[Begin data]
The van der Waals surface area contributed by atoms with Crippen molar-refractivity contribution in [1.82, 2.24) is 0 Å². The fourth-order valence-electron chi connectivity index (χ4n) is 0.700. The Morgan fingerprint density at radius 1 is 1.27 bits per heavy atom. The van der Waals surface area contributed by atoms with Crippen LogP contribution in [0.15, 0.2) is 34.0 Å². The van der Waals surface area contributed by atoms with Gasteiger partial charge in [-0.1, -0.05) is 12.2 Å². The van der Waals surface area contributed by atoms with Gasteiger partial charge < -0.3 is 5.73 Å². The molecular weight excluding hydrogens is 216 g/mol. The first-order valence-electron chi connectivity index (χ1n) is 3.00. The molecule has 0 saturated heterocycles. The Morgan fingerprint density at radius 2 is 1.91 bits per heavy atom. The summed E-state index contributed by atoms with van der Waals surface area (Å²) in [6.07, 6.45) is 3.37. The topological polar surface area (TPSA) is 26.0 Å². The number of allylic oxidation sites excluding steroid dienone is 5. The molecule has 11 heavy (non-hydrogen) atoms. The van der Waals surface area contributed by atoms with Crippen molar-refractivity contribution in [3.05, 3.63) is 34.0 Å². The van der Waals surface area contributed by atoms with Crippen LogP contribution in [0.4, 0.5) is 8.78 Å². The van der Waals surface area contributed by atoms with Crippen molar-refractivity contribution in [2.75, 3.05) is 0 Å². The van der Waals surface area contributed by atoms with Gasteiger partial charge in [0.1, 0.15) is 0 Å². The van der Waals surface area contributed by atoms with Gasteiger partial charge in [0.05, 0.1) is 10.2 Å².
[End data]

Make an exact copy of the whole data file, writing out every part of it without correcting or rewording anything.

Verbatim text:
The van der Waals surface area contributed by atoms with Crippen molar-refractivity contribution in [1.82, 2.24) is 0 Å². The fourth-order valence-electron chi connectivity index (χ4n) is 0.700. The Morgan fingerprint density at radius 1 is 1.27 bits per heavy atom. The van der Waals surface area contributed by atoms with Crippen LogP contribution in [0.15, 0.2) is 34.0 Å². The van der Waals surface area contributed by atoms with Gasteiger partial charge in [-0.1, -0.05) is 12.2 Å². The van der Waals surface area contributed by atoms with Gasteiger partial charge < -0.3 is 5.73 Å². The molecular weight excluding hydrogens is 216 g/mol. The first-order valence-electron chi connectivity index (χ1n) is 3.00. The molecule has 0 saturated heterocycles. The Morgan fingerprint density at radius 2 is 1.91 bits per heavy atom. The summed E-state index contributed by atoms with van der Waals surface area (Å²) in [6.07, 6.45) is 3.37. The topological polar surface area (TPSA) is 26.0 Å². The number of allylic oxidation sites excluding steroid dienone is 5. The molecule has 11 heavy (non-hydrogen) atoms. The van der Waals surface area contributed by atoms with Crippen molar-refractivity contribution in [3.05, 3.63) is 34.0 Å². The van der Waals surface area contributed by atoms with Crippen LogP contribution in [0.4, 0.5) is 8.78 Å². The van der Waals surface area contributed by atoms with Crippen molar-refractivity contribution in [2.75, 3.05) is 0 Å². The van der Waals surface area contributed by atoms with Gasteiger partial charge in [0.1, 0.15) is 0 Å². The van der Waals surface area contributed by atoms with Gasteiger partial charge in [0.05, 0.1) is 10.2 Å².